It could be said that Scott Cohen never really grew up. Or, to put a more positive spin on it, that he’s one of the delightful few who have managed to put a grown-up face to the pursuits that filled their childhood — and earn an excellent living in the process.
“When I was a kid, I was forever sketching and playing with Lego blocks,” he says. “Today, I’m doing the same thing.”
Cohen, is president and supervising designer of The Green Scene. The company is an outdoor landscape and design firm based in Los Angeles, but with a national audience. The firm’s appeal is coast-to-coast. This in part because of Cohen’s multiple appearances on popular HGTV television shows such as “Landscaper’s Challenge” and “Designing for the Sexes.” Cohen also appeared in another seven episodes of HGTV’s “Get Out, Way Out!”
In talking with him, it’s easy to figure out why a cable TV audience takes to him. He chats easily, laughs freely, and modestly credits his clients and associates for enabling him to create the ponds, fountains, outdoor kitchens, sculptures, swimming pool bars and other elements that the comfort-loving homeowner “must have” and with which he’s enthralled clients for the last two decades.
A lot of his work is in concrete. “No maintenance, no splinters and I can do anything I want with it,” he explains.
On his Web site, Cohen refers to one of his design approaches as “over-the-top resort style,” which seems playfully appropriate. His multiple award-winning Johnston project, for instance, featured a swim-up bar and two outdoor kitchens. It also featured a 900-square-foot pavilion dining room, a full bathroom and two outdoor-friendly LCD screen televisions.
Another job included a concrete and crushed-glass bar fed by 500 optic cables so that the countertop changes colors and glows at night.
What could be more fun than that?
“I thought it might be too disco,” Cohen admits. “But it’s not. It’s very subtle.”
For yet another client, he designed and installed a zero-edge spa. Yet another project included a seven-foot mermaid water fountain sculpted by Cohen with his rather shapely client serving as model. Talk about your atypical nine-to-five.
The Fernandez project gives a little bit of insight into the Cohen method, if there is such a thing. The client was a young family with several kids under the age of 12.
“I started doing sketches as I toured their property. Then, I came up with a Robinson Crusoe ‘lost’ backyard theme,” Cohen recalls.
There’d be a pool with stamped concrete dining-patio “dock,” a 20-foot-long water slide over a hidden cave. There would also be an outdoor kitchen with a concrete counter hand-seeded with seashells, a sand pit, a putting green and, arguably the centerpiece, a “shipwrecked” boat formed from concrete that serves as a spa with 12 water jets.
As if the concept itself didn’t have enough pizzazz, Cohen sold the idea to the client family with a dash of Hollywood. “I brought them pirate costumes and had them wear eye patches,” he says with a chuckle.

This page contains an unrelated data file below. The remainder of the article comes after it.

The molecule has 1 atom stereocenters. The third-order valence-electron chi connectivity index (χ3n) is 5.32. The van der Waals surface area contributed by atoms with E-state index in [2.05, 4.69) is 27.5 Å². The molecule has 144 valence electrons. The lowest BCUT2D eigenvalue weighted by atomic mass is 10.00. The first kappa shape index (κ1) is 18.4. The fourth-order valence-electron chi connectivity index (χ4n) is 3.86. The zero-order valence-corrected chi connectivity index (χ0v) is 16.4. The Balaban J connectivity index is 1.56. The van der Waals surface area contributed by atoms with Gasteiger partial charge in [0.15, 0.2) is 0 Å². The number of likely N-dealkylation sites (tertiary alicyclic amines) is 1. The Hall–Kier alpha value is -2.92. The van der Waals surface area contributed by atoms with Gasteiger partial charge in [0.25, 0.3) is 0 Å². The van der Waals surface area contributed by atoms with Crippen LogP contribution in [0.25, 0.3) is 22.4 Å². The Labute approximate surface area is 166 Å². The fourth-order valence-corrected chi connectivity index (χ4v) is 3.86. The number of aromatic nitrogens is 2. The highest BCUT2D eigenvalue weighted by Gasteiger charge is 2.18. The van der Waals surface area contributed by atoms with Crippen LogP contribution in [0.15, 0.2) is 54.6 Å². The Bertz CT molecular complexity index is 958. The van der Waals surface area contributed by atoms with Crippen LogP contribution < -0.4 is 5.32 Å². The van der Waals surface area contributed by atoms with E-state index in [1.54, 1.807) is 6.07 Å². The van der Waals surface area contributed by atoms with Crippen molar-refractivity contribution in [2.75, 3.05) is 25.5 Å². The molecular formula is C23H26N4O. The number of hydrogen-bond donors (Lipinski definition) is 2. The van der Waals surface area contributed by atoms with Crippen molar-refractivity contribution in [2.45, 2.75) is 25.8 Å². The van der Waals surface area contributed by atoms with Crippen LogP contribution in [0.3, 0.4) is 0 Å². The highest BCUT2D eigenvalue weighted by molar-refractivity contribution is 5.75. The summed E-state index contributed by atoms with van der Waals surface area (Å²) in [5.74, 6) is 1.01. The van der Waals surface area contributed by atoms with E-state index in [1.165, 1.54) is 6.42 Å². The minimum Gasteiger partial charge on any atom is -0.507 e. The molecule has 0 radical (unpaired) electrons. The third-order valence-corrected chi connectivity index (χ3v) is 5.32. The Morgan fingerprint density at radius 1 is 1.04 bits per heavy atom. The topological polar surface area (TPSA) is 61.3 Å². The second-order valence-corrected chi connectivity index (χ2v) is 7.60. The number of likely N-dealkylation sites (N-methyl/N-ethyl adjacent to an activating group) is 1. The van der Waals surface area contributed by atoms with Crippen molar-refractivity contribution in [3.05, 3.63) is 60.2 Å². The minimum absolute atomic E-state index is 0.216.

There’s no way he would have needed such a swashbuckling backstory to sell the zany theme. However, that’s part of the appeal for Cohen. If he doesn’t seem fully grown-up in his approach, it bears mentioning that he started on his well-landscaped career path when he was just 15.
An assist from Google
Cohen’s Web site, Greenscenelandscape.com, grabs the attention of 12,000 unique visitors a month. Besides giving him global distribution of his project portfolio, the digital age has changed how Cohen does business in other ways.
“With Google satellite maps and digital photos, I can start serving clients right from my office,” he says. For instance, he can offer design consultation by phone. Buy an hour of Cohen’s time and he’ll have a bird’s eye view of your property up on his screen while he’s talking you through initial concepts.
The Internet also acts as a sales tool for thousands of his ready-to-use landscape designs, available at Fetch-A-Sketch.com.
Cohen says that he’s worked with a number of film stars and other celebrities, but he won’t name names. Instead, as diplomatically as possible, he offers the opinion that the layers of aides and personal assistants keep him too far removed from this particular class of client. He prefers the eyeball-to-eyeball way of doing business, tossing ideas back and forth like a Frisbee.
If Cohen has any kind of firm design philosophy at all – besides his gleeful “go for it” attitude — it’s the idea that people want pockets of entertainment activity rather than vast, open spaces. “My approach is to break an area into separate rooms,” he says, “just like we all tend to cluster into small groups at a party.”
That’s why many of his backyard projects feature a panoply of elements. A pavilion here, a spa in this corner, a water feature dazzling the corner of the eye, a hidden cave somewhere… and a swim-up bar at one end of the pool.
Sounds like fun, and that, Cohen believes, is what it’s all about.